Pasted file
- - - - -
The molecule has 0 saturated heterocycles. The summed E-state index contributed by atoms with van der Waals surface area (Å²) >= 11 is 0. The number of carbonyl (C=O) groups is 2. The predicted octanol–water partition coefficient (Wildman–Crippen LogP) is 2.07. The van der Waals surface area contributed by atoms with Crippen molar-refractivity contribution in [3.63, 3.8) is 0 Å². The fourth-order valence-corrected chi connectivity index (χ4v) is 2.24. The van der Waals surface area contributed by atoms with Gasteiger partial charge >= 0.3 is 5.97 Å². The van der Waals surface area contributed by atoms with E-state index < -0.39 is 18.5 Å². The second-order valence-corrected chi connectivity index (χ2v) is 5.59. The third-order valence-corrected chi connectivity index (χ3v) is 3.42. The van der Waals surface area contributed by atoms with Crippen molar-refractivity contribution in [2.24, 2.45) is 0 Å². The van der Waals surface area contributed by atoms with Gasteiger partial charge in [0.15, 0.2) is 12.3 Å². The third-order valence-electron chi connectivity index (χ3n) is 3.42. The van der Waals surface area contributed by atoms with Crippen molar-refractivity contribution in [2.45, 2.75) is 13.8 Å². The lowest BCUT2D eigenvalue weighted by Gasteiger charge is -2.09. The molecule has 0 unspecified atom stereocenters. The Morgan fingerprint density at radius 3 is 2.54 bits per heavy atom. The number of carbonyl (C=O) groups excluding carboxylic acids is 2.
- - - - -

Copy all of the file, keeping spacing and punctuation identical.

The molecule has 0 saturated heterocycles. The summed E-state index contributed by atoms with van der Waals surface area (Å²) >= 11 is 0. The number of carbonyl (C=O) groups is 2. The predicted octanol–water partition coefficient (Wildman–Crippen LogP) is 2.07. The van der Waals surface area contributed by atoms with Crippen molar-refractivity contribution in [3.63, 3.8) is 0 Å². The fourth-order valence-corrected chi connectivity index (χ4v) is 2.24. The van der Waals surface area contributed by atoms with Gasteiger partial charge >= 0.3 is 5.97 Å². The van der Waals surface area contributed by atoms with E-state index < -0.39 is 18.5 Å². The second-order valence-corrected chi connectivity index (χ2v) is 5.59. The third-order valence-corrected chi connectivity index (χ3v) is 3.42. The van der Waals surface area contributed by atoms with Crippen molar-refractivity contribution in [2.24, 2.45) is 0 Å². The van der Waals surface area contributed by atoms with Gasteiger partial charge in [0.15, 0.2) is 12.3 Å². The third-order valence-electron chi connectivity index (χ3n) is 3.42. The van der Waals surface area contributed by atoms with Crippen molar-refractivity contribution in [2.45, 2.75) is 13.8 Å². The lowest BCUT2D eigenvalue weighted by Gasteiger charge is -2.09. The molecule has 0 unspecified atom stereocenters. The Morgan fingerprint density at radius 3 is 2.54 bits per heavy atom. The number of carbonyl (C=O) groups excluding carboxylic acids is 2.